He had trepidations about cooking for me but I assured him that I was grateful to have anyone cook for me at any time but to have some make such an amazing meal when I was so in need of a home-cooked meal was loving, mindful and absolutely freaking brilliant of him. I love that concept, guests coming over to cook real food meals for me. I gotta get more folks onto that bandwagon ;)

Take it from me, chefs, professional or otherwise, love being cooked for. There are some that are a bit snarky and culinary chauvinists who can’t bring themselves to appreciate a lovingly made meal, but don’t worry about cooking for them. They’re already too full of themselves to have room for dinner, let alone dessert ;P

Talk about a dream of a day. An afternoon of snow fun with my honey and home filled with great friends and a delicious home-cooked meal waiting for us. Life doesn’t get much better than this.

Just to spoil me completely rotten, tonight we’re going over to our friend Karin & Dave’s house for a dinner and some quality time with their brood of felines.

Have a great day!


Tuesday, March 27, 2007

And so begins the third year...

Wake up seedlings! It’s a bright, blustery day on the Rusty Coast.

If you look closely, you can see the mountains on the mainland:

What’s that infernal racket?

EEK! It’s the garbage truck!

I’ll be back in a minute.

(inaudible muttering and cursing, running down front steps in my Mashimoro jammies, garbage truck pulls up just as I get the garbage to the curb, smile sheepishly, realize what I'm wearing, blush and scamper back up the front steps, muttering and cursing some more.)

Excuse me while I battle the swarm of pollen that’s attacked my eyes and lungs

Who’s stinking idea was it to have all the trees in a mass orgy all at the same time? It’s a botanical bacchanalia out there. A girl can’t go to put out the trash without getting in the line of timber jizz. I'm constantly amazed at how much mucus my body is able to produce during allergy season. It's like Slimer has taken over my body. Next thing you know, Stay Puft Marshmallow man will take up shop in my brain.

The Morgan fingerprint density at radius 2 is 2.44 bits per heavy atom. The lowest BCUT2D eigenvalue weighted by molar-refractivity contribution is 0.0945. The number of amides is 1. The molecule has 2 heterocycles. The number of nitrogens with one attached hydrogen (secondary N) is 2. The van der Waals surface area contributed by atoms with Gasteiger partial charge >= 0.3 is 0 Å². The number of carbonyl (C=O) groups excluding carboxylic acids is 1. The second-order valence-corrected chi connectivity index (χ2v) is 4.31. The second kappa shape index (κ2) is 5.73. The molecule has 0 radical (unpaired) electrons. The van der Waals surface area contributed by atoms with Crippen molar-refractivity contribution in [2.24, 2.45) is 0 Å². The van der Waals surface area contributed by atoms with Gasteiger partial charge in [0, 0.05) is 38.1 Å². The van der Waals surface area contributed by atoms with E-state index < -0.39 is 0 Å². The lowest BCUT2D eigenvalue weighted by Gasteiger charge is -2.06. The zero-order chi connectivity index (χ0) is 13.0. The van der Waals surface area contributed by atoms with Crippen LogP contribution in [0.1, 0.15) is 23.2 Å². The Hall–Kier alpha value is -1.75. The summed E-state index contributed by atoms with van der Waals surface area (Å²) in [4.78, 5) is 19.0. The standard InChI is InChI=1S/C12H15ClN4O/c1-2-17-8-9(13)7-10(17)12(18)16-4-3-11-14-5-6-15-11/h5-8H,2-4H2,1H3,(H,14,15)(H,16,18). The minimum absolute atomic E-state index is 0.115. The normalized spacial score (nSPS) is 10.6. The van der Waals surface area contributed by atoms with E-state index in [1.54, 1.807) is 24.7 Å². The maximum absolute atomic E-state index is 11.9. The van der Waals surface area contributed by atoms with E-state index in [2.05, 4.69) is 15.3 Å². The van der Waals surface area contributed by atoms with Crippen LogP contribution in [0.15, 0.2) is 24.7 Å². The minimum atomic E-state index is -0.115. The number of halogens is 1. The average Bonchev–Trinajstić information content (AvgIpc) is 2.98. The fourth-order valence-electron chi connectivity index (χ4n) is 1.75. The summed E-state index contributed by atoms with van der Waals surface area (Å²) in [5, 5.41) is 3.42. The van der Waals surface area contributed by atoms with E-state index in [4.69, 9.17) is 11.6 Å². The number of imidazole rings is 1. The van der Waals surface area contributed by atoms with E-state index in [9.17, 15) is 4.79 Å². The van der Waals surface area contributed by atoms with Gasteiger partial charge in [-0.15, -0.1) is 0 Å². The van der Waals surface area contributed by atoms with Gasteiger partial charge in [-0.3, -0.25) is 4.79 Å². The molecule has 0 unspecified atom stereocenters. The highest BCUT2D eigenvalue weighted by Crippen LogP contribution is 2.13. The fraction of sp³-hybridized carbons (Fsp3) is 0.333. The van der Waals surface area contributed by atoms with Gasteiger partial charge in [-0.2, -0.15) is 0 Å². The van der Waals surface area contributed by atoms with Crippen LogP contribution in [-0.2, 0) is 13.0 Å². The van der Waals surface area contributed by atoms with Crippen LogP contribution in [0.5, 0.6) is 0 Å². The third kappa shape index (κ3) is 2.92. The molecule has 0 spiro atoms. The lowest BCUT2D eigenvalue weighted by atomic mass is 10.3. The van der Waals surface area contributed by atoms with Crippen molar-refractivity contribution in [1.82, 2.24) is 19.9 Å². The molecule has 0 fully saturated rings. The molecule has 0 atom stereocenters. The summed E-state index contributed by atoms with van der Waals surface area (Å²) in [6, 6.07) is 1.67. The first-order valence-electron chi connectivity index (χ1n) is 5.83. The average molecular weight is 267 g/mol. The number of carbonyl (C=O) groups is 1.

On that note, we had our 2nd wedding anniversary dinner last night. Supposedly the traditional gift for the 2nd wedding anniversary is cotton. We opted for beer and wine instead ;)

Here’s the wall of empties from last night’s anniversary dinner:

We had our friend P. come over to help us celebrate. He, as usual, brought over a great selection of local brews to contribute to the meal.

Dinner was homemade grubs, otherwise known as gnocchi, with local chorizo and greens from the garden.

The gnocchi was made with russet potatoes from Saanich, True Grains’s sifted organic flour and a couple of Shady Mile’s free-range eggs. It was the first time P. had ever had gnocchi and I’m glad I was there to be part of this momentous gastronomic discovery for him. Gnocchi is such an easy and versatile pasta to make and one of our favorite comfort foods.

Our anniversary dinner stretched all the way to nearly midnight as we finished off the evening with a local cheese and fruit plate and enjoyed a few more bottles of beer and wine. P. is a fellow lover of local cheeses and we waxed poetic about the wonderful cheeses we’ve been trying. It’s gotten me yearning for a trip down to Cowichan Bay to pick up a wedge of Hilary’s Sacre Bleu and a small round of his version of Camembert.